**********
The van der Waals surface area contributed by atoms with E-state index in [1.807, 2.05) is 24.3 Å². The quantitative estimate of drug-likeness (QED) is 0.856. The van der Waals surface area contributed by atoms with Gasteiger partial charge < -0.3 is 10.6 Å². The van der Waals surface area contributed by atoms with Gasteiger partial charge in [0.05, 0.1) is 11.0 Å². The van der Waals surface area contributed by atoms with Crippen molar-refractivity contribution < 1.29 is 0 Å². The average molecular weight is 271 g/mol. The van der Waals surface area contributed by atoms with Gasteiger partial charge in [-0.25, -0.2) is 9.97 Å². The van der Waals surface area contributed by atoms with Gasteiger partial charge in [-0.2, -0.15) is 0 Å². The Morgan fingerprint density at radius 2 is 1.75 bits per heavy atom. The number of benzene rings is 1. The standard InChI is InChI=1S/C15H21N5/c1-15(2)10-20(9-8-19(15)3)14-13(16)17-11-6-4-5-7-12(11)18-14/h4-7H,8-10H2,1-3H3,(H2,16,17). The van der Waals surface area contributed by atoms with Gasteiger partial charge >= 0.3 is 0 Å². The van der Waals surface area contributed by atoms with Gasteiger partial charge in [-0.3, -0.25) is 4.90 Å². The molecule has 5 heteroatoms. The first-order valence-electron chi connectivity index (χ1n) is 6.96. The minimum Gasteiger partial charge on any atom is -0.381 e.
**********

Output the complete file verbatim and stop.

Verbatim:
The van der Waals surface area contributed by atoms with E-state index in [1.807, 2.05) is 24.3 Å². The quantitative estimate of drug-likeness (QED) is 0.856. The van der Waals surface area contributed by atoms with Gasteiger partial charge < -0.3 is 10.6 Å². The van der Waals surface area contributed by atoms with Gasteiger partial charge in [0.05, 0.1) is 11.0 Å². The van der Waals surface area contributed by atoms with Crippen molar-refractivity contribution < 1.29 is 0 Å². The average molecular weight is 271 g/mol. The van der Waals surface area contributed by atoms with Gasteiger partial charge in [-0.25, -0.2) is 9.97 Å². The van der Waals surface area contributed by atoms with Gasteiger partial charge in [-0.2, -0.15) is 0 Å². The Morgan fingerprint density at radius 2 is 1.75 bits per heavy atom. The number of benzene rings is 1. The standard InChI is InChI=1S/C15H21N5/c1-15(2)10-20(9-8-19(15)3)14-13(16)17-11-6-4-5-7-12(11)18-14/h4-7H,8-10H2,1-3H3,(H2,16,17). The van der Waals surface area contributed by atoms with Gasteiger partial charge >= 0.3 is 0 Å². The van der Waals surface area contributed by atoms with Gasteiger partial charge in [-0.3, -0.25) is 4.90 Å². The molecule has 5 heteroatoms. The first-order valence-electron chi connectivity index (χ1n) is 6.96. The minimum Gasteiger partial charge on any atom is -0.381 e.